eco-city design

walkable centres

shared space or separation


efficient buildings

public transport

why the trolleybus

road layout

car-lite districts



sustainable farming


quality of life



Density is hugely important in eco-city design.  More people living closer together means...

  • walking, cycling and public transport become the preferred modes of transportation.

  • a wider variety of shops and services can be supported near to homes.

  • a more vibrant street life.

  • public transport gets more riders so everyone gets a higher quality service.

  • more of the surrounding countryside is left intact.

But build a city that is too dense and no one will want to live there.


A typical house is 2.5 storeys high, meaning 2 storey with usable attic space and dormer windows.

Most are either row houses or semi-detached houses with shared access ways, each with its own back garden and very small front garden.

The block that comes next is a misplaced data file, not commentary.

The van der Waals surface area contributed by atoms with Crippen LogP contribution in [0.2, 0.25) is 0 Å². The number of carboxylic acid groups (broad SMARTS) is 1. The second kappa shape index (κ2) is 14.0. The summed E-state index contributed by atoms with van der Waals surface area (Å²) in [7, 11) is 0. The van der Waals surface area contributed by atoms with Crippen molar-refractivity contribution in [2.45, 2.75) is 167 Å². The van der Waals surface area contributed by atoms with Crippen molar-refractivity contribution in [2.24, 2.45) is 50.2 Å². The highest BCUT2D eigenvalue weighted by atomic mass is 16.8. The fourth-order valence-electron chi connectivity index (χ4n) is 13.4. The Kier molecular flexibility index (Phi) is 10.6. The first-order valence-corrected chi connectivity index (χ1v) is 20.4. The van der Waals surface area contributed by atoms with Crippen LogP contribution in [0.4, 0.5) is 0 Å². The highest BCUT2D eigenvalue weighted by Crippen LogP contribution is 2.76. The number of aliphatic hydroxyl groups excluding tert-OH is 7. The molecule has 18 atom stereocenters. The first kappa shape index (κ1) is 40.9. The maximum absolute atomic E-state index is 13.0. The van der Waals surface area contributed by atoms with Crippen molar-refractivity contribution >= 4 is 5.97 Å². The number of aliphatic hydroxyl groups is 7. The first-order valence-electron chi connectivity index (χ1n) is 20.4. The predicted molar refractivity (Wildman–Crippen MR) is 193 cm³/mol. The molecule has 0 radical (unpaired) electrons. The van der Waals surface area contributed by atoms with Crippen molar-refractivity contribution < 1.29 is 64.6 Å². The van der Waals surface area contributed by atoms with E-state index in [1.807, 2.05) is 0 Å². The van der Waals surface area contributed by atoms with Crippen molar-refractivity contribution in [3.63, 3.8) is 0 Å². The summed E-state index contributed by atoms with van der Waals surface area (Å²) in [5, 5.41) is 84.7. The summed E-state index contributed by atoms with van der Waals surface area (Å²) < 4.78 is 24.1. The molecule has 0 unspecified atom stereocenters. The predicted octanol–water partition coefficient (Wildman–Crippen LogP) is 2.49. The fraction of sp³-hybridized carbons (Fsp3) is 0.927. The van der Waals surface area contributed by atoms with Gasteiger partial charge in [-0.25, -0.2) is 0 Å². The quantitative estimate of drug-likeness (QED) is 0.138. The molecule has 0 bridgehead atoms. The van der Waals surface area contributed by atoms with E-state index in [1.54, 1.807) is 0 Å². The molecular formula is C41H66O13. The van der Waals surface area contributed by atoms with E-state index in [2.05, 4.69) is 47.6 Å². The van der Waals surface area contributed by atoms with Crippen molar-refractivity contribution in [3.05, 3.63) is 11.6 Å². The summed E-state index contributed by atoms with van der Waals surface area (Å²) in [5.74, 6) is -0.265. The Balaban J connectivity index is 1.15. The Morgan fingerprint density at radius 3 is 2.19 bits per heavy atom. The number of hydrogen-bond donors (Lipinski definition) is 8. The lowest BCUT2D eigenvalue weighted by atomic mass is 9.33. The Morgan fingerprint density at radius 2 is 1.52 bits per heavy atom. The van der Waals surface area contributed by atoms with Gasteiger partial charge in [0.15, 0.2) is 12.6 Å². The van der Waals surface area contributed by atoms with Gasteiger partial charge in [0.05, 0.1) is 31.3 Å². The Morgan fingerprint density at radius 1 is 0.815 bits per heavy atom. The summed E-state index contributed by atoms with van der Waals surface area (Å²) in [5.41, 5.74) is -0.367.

Row houses and semi-detached houses

Courtyard houses can provide almost total privacy, at the cost of smaller gardens.

It's expected that most residents would join a car club rather than owning their own cars, however houses with parking can also be arranged.


The centres of the outer districts, and the whole of the larger, central district, are built to a higher density.

The vast majority of blocks range between 4.5 and 6 storeys high.  Paris is proof that high density does not require high-rise.

Each block is built around an interior courtyard, providing residents with access to shared green space.

Murray Grove

Dual aspect apartments are located along the sides of the blocks, with offices at the corners.  The ground floor is mostly retail, but ground level apartments would be available for those that require them.

Cafe culture    Homes for Change

Most 4.5 storeys apartments are of the walk-up variety.  For taller buildings that require elevators, deck access still allows light and ventilation from both the fronts and backs of apartments.